Stephen Kellogg started playing in bands in college at the University of Massachusetts back in 1994, and since then, he has been following his creative instincts to produce some great songs – mellow and always lyrical, heart-felt and sweet. They are songs that make you sit back in your chair; close your eyes, smile and listen. He spoke to The Michigan Daily about guitars, tunes and life on the road.
The Michigan Daily: When did you first pick up a guitar?
Stephen Kellogg: I’ve been playing guitar for the past, I guess, eight years. I started really playing toward the end of high school. I have played a lot of air guitar – especially in my high school band; I was all about the air guitar. Definitely, I was way into Bon Jovi and Motley Crue – I was a real fucker for ’80s metal bands. That all started – I guess when my sister took me to see Whitesnake in concert and that began that thing.
TMD: Do you remember the first song you wrote?
SK: I think that I do remember – I remember one of the first. It was certainly something. It was just some little instrumental thing. I think I was in maybe eighth grade. I don’t think I’ll ever forget that little tune; you can’t really forget the first one, y’know. I practiced it over and over for weeks. My dad would come upstairs and I’d be strumming my little tune over and over on the guitar, and he’d say, “Still practicing?” In high school I wrote my first song, probably called “Midnight Flight” or something like that.
TMD: What inspired that first song?
SK: Oh, absolutely dedicated to a high school girlfriend – a girlfriend of about two-and-a-half weeks, I think, at that point.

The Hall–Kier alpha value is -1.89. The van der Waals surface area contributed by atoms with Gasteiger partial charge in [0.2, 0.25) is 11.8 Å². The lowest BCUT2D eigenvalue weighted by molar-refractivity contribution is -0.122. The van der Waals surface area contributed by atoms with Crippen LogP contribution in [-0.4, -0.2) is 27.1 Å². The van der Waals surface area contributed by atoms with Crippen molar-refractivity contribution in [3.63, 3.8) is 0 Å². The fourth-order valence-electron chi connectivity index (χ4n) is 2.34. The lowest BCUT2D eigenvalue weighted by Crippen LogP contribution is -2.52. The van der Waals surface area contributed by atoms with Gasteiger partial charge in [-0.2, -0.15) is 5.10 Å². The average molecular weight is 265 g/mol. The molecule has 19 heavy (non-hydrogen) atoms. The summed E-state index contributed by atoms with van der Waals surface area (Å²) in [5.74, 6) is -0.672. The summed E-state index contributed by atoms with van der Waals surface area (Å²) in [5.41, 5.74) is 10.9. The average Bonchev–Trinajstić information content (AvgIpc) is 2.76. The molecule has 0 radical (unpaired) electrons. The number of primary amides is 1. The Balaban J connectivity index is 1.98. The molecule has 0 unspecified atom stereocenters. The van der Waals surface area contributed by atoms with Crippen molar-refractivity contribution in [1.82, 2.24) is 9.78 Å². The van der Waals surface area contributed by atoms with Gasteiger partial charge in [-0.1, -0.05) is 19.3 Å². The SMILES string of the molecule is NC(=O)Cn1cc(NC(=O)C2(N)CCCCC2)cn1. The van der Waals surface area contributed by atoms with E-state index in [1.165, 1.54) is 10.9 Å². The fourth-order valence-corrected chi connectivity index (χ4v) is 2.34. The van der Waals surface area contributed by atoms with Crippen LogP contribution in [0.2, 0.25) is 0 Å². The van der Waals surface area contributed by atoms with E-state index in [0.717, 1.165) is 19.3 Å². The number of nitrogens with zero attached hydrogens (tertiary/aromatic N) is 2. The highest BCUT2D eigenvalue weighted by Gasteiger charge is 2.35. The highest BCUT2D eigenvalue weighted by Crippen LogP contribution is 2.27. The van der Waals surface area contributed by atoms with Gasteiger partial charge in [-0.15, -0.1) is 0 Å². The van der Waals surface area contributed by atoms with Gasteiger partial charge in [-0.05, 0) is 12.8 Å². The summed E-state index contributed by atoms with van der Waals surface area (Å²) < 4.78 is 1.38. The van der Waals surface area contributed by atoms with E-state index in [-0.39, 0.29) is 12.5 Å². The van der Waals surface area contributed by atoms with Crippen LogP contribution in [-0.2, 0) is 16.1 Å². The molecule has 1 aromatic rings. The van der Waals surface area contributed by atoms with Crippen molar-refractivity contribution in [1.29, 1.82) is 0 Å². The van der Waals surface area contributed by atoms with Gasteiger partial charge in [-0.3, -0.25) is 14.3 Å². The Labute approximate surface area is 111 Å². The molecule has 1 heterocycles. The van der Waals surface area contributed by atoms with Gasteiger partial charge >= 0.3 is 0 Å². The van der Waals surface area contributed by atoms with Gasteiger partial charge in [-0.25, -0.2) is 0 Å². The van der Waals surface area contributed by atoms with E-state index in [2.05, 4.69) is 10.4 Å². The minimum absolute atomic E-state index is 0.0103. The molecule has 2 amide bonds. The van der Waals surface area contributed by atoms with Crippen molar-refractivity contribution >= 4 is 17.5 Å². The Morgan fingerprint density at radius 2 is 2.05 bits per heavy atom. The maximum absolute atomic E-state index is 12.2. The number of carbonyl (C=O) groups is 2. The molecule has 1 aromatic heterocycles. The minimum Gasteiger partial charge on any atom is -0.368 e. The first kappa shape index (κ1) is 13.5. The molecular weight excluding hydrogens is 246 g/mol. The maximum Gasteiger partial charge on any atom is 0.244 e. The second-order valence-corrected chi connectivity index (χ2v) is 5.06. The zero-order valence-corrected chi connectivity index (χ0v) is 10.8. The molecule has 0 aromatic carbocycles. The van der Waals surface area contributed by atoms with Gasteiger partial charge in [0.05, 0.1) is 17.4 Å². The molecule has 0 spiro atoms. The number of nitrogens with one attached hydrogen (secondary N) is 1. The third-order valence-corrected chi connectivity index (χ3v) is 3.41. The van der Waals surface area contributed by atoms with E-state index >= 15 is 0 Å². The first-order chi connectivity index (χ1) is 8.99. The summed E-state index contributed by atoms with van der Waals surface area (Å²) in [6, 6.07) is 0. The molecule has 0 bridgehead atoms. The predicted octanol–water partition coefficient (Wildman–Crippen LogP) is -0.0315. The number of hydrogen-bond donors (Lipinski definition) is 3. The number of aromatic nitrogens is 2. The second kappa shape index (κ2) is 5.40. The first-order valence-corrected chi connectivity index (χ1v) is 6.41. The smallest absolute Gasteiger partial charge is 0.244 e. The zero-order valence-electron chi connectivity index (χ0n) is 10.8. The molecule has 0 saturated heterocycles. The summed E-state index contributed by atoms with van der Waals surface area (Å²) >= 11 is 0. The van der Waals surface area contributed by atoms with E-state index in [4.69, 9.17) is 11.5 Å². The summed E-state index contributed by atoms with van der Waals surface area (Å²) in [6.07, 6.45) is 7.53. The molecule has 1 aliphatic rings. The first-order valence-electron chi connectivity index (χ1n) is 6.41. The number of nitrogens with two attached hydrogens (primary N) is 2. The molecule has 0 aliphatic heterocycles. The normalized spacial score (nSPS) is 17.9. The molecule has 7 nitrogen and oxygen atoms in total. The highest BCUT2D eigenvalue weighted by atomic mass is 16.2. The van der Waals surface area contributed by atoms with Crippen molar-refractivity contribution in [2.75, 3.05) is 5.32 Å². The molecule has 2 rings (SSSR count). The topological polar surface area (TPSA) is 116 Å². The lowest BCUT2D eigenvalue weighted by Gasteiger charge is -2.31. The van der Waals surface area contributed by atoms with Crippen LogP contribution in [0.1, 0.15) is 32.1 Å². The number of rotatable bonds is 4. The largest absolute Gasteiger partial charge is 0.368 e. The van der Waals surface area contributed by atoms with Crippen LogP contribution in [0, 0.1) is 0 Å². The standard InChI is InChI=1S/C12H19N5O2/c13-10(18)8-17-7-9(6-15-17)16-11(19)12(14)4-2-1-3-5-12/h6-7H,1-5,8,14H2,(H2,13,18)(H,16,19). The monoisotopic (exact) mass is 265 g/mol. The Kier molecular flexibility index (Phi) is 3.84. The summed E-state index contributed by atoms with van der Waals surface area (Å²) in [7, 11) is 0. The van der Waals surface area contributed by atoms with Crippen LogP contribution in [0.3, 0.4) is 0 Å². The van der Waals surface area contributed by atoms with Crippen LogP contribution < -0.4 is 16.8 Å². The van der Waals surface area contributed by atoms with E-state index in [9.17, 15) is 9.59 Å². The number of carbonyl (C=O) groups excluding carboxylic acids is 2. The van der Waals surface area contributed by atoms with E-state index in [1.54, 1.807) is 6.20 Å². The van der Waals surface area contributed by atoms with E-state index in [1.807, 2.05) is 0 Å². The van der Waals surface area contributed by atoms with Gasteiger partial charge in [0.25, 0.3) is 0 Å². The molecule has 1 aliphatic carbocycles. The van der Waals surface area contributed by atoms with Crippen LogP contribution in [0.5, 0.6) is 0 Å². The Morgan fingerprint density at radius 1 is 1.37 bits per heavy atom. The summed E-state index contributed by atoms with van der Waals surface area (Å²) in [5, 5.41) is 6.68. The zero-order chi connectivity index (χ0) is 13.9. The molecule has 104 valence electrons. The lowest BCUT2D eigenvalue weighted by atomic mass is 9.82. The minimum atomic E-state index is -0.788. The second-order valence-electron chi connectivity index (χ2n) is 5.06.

TMD: If you could choose one artist whose work you admire most, who would it be, and why?
SK: In the grand scheme of things, I think I love Bob Marley. (laugh) I heard they found something like 30 species of bugs in his hair when he died! Maybe I need to get more bugs in my hair and really start tearing up the international scene. But really, what I love is his voice, his stage presentation – and I love his ability to hit a universal theme with someone without being long winded. For example, I love Dylan and others, there are lots of great songwriters – but I like (Marley’s) ability to be simplistic but still touching.
TMD: You tour quite a lot – how would you say live music differs from your studio albums, both from the artist’s angle and the audience’s perspective?
SK: I like both – I guess I like live music; it’s so much more raw and rough, and that can be great, because perfection isn’t the most important thing. There’s something kinda cool ’bout that – little more real, I’d say. There’s ups and downs; like the highs can be higher and lows can be lower. The studio also, though, gives you a place where you can come up with a pure version that’s not screwed up by crappy sound or some dude in the back yelling “Freebird” or, for example, if you really want a sitar in the background ’cause that’s what you see in your head for the song, you can do it; you can almost bring the songs to life the way you want them to be. I do think the whole live the live thing is so cool, from my view or the audience, because you have a memory that goes along with the show.